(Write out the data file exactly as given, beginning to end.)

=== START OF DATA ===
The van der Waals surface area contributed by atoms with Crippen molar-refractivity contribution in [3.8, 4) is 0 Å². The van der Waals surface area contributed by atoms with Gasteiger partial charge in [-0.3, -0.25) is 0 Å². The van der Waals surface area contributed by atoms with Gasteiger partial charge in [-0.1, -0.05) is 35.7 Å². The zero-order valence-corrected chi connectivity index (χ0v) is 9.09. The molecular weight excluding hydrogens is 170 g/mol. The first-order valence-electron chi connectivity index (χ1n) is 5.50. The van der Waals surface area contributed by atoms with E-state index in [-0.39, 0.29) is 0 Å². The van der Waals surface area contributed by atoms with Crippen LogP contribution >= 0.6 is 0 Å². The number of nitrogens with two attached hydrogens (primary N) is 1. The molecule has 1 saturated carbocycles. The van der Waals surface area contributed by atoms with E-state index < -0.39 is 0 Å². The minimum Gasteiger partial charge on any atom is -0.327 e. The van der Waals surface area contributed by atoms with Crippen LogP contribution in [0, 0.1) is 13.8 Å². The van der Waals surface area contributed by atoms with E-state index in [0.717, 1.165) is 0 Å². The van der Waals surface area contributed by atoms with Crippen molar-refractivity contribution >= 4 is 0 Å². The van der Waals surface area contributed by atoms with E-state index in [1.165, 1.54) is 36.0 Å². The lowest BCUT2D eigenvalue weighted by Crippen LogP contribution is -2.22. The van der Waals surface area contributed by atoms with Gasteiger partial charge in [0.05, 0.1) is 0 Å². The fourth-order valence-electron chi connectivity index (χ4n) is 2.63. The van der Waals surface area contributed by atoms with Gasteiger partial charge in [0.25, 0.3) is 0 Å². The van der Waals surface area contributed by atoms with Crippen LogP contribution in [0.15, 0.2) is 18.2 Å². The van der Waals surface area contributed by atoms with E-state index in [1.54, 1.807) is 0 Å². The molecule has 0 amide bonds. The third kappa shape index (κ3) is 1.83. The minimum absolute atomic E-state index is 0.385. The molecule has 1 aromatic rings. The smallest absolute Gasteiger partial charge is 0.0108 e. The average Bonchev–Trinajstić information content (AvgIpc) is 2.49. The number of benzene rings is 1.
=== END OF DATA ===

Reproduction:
The van der Waals surface area contributed by atoms with Crippen molar-refractivity contribution in [3.8, 4) is 0 Å². The van der Waals surface area contributed by atoms with Gasteiger partial charge in [-0.3, -0.25) is 0 Å². The van der Waals surface area contributed by atoms with Gasteiger partial charge in [-0.1, -0.05) is 35.7 Å². The zero-order valence-corrected chi connectivity index (χ0v) is 9.09. The molecular weight excluding hydrogens is 170 g/mol. The first-order valence-electron chi connectivity index (χ1n) is 5.50. The van der Waals surface area contributed by atoms with E-state index in [-0.39, 0.29) is 0 Å². The van der Waals surface area contributed by atoms with Crippen LogP contribution >= 0.6 is 0 Å². The number of nitrogens with two attached hydrogens (primary N) is 1. The molecule has 1 saturated carbocycles. The van der Waals surface area contributed by atoms with E-state index < -0.39 is 0 Å². The minimum Gasteiger partial charge on any atom is -0.327 e. The van der Waals surface area contributed by atoms with Crippen LogP contribution in [0, 0.1) is 13.8 Å². The van der Waals surface area contributed by atoms with E-state index in [0.717, 1.165) is 0 Å². The van der Waals surface area contributed by atoms with Crippen molar-refractivity contribution >= 4 is 0 Å². The van der Waals surface area contributed by atoms with E-state index in [1.165, 1.54) is 36.0 Å². The lowest BCUT2D eigenvalue weighted by Crippen LogP contribution is -2.22. The van der Waals surface area contributed by atoms with Gasteiger partial charge in [0.05, 0.1) is 0 Å². The fourth-order valence-electron chi connectivity index (χ4n) is 2.63. The van der Waals surface area contributed by atoms with Gasteiger partial charge in [0.25, 0.3) is 0 Å². The van der Waals surface area contributed by atoms with Crippen LogP contribution in [0.15, 0.2) is 18.2 Å². The van der Waals surface area contributed by atoms with E-state index in [1.54, 1.807) is 0 Å². The molecule has 0 amide bonds. The third kappa shape index (κ3) is 1.83. The minimum absolute atomic E-state index is 0.385. The molecule has 1 aromatic rings. The smallest absolute Gasteiger partial charge is 0.0108 e. The average Bonchev–Trinajstić information content (AvgIpc) is 2.49. The number of benzene rings is 1.